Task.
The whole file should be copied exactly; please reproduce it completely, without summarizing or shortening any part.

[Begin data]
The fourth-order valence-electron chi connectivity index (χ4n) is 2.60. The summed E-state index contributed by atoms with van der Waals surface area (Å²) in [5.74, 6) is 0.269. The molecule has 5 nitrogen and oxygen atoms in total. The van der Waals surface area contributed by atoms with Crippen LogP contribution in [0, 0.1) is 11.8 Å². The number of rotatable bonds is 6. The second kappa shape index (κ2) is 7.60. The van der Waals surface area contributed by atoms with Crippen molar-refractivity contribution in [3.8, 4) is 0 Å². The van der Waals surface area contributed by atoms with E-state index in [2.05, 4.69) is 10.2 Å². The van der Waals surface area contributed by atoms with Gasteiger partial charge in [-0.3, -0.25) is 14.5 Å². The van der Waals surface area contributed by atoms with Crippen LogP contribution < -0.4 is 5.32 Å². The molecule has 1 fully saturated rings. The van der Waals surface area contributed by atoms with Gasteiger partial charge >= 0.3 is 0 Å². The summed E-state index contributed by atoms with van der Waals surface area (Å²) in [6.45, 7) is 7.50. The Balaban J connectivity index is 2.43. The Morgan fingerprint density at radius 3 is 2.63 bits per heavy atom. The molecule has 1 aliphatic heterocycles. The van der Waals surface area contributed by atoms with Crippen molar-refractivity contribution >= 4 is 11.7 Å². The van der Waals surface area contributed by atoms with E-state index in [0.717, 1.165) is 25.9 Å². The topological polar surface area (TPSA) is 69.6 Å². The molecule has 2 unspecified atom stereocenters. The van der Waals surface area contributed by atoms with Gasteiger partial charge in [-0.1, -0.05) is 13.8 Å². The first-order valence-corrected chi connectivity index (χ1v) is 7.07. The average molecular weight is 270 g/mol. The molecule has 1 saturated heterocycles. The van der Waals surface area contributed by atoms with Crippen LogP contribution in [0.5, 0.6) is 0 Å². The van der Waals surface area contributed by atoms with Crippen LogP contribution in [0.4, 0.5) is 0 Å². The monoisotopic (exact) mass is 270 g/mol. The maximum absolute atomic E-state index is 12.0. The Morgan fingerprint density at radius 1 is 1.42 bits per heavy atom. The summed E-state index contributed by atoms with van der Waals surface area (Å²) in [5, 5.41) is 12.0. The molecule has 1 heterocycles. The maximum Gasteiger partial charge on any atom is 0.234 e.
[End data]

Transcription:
The fourth-order valence-electron chi connectivity index (χ4n) is 2.60. The summed E-state index contributed by atoms with van der Waals surface area (Å²) in [5.74, 6) is 0.269. The molecule has 5 nitrogen and oxygen atoms in total. The van der Waals surface area contributed by atoms with Crippen LogP contribution in [0, 0.1) is 11.8 Å². The number of rotatable bonds is 6. The second kappa shape index (κ2) is 7.60. The van der Waals surface area contributed by atoms with Crippen molar-refractivity contribution in [3.8, 4) is 0 Å². The van der Waals surface area contributed by atoms with E-state index in [2.05, 4.69) is 10.2 Å². The van der Waals surface area contributed by atoms with Gasteiger partial charge in [-0.3, -0.25) is 14.5 Å². The van der Waals surface area contributed by atoms with Crippen LogP contribution < -0.4 is 5.32 Å². The molecule has 1 fully saturated rings. The van der Waals surface area contributed by atoms with Gasteiger partial charge >= 0.3 is 0 Å². The summed E-state index contributed by atoms with van der Waals surface area (Å²) in [6.45, 7) is 7.50. The Balaban J connectivity index is 2.43. The Morgan fingerprint density at radius 3 is 2.63 bits per heavy atom. The molecule has 1 aliphatic heterocycles. The van der Waals surface area contributed by atoms with Crippen molar-refractivity contribution >= 4 is 11.7 Å². The van der Waals surface area contributed by atoms with E-state index in [0.717, 1.165) is 25.9 Å². The topological polar surface area (TPSA) is 69.6 Å². The molecule has 2 unspecified atom stereocenters. The van der Waals surface area contributed by atoms with Gasteiger partial charge in [-0.1, -0.05) is 13.8 Å². The first-order valence-corrected chi connectivity index (χ1v) is 7.07. The average molecular weight is 270 g/mol. The molecule has 1 saturated heterocycles. The van der Waals surface area contributed by atoms with Crippen LogP contribution in [0.5, 0.6) is 0 Å². The van der Waals surface area contributed by atoms with Crippen LogP contribution in [0.4, 0.5) is 0 Å². The monoisotopic (exact) mass is 270 g/mol. The maximum absolute atomic E-state index is 12.0. The Morgan fingerprint density at radius 1 is 1.42 bits per heavy atom. The summed E-state index contributed by atoms with van der Waals surface area (Å²) in [5, 5.41) is 12.0. The molecule has 1 heterocycles. The maximum Gasteiger partial charge on any atom is 0.234 e.